When Wilson asked who would support Johnson, 70 pastors raised their hands. Sources said 30 pastors raised their hands in support of Vallas.

Sources told the Crusader at that point that Wilson told the group there will be more town hall meetings where he can hear from the people before making an endorsement.

But close sources told the Crusader Wilson promised them he would wait until March 15 to make an endorsement. When Wilson made his announcement early, on March 8, sources said some pastors, including Bishop Trotter, felt a sense of betrayal when Wilson moved ahead of them.

Trotter endorsed Wilson in the February 28 Primary. Trotter and Wilson are longtime friends and for years Wilson has helped many struggling Black churches pay their utility bills. His largesse won him the support of many loyal pastors, unwilling to go against his political decisions, according to insiders.

These reliable sources also told the Crusader that before the meeting at Trotter’s church, Wilson already had his mind made up to endorse Vallas and that the meeting was simply a formality. Additional sources said Wilson told some pastors in the group he didn’t want to endorse anyone raising taxes and defunding the police, tactics Johnson’s opponents accused him of having as elements of his platform as a mayoral candidate.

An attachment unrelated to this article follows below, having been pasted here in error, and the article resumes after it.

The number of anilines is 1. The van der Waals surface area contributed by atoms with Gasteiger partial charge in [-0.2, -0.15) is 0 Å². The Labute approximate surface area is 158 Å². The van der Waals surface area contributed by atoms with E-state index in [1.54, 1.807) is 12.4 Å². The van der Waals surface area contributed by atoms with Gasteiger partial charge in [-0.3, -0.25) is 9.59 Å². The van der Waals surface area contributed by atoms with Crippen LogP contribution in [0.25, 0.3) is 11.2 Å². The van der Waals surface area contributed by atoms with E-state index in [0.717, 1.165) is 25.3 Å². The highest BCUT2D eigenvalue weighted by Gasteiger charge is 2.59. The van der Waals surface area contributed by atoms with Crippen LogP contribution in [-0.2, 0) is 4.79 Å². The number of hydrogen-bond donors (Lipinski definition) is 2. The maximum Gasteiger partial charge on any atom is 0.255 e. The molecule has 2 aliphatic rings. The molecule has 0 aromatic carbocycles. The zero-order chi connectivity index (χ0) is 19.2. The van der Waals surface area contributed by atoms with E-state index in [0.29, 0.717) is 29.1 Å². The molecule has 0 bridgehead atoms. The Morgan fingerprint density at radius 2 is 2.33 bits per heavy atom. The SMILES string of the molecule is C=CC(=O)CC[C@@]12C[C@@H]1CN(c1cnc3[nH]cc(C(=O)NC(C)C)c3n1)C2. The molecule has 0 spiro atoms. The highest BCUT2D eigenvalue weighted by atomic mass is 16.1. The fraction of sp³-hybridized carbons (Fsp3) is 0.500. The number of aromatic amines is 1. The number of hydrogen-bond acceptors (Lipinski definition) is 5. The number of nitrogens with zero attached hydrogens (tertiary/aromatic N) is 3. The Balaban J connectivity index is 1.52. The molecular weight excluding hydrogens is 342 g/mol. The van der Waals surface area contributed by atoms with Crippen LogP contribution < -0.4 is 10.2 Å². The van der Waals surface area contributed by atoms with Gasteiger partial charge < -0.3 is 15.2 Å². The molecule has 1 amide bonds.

Others close to the situation said many of the pastors learned of Wilson’s decision from the news media. They say Trotter heard of the endorsement while watching a television newscast. That, according to sources, left Bishop Trotter “ticked,” after Wilson broke his promise and left many pastors in the dark during the endorsement process.

After Wilson endorsed Vallas, sources said there was concern Wilson would say publicly the endorsement came from him, Bishop Trotter and the pastors at the meeting. That concern led Bishop Trotter to endorse Johnson before his congregation on Sunday, March 12.

In his endorsement, Trotter called Johnson the “right person” for City Hall.

“He has a plan. And it’s fresh, it’s new. I just think this is an hour we should put the right people — the qualified people and the people who love God — in office,” he said.

On March 13, Wilson in an Op-ed in the Chicago Tribune accused Blacks of injecting race into the mayoral runoff, while accusing Black leaders of shutting him out in a way that left him feeling discriminated against by his own people.

“To inject race as a wedge issue in the mayoral runoff does a disservice to all the progress we have made toward a more perfect union,” Wilson wrote. “It is shameful for Black leaders to suggest that voters should choose a candidate based on skin color. Too much is at stake for our citizens to vote for someone simply based on color.

“Interestingly, all of these Black leaders use race when it suits them. For example, when I ran for U.S. Senate against Senator Dick Durbin, a white man, they overwhelmingly endorsed him over me. When I ran against Mayor Rahm Emanuel, the same Black leaders overwhelmingly endorsed him. By their logic, they discriminated against me.”

“These are the same tired Black leaders who have done little to bring safety to the neighborhoods they represent. The neighborhoods with the highest level of homicides are represented by Black leaders.”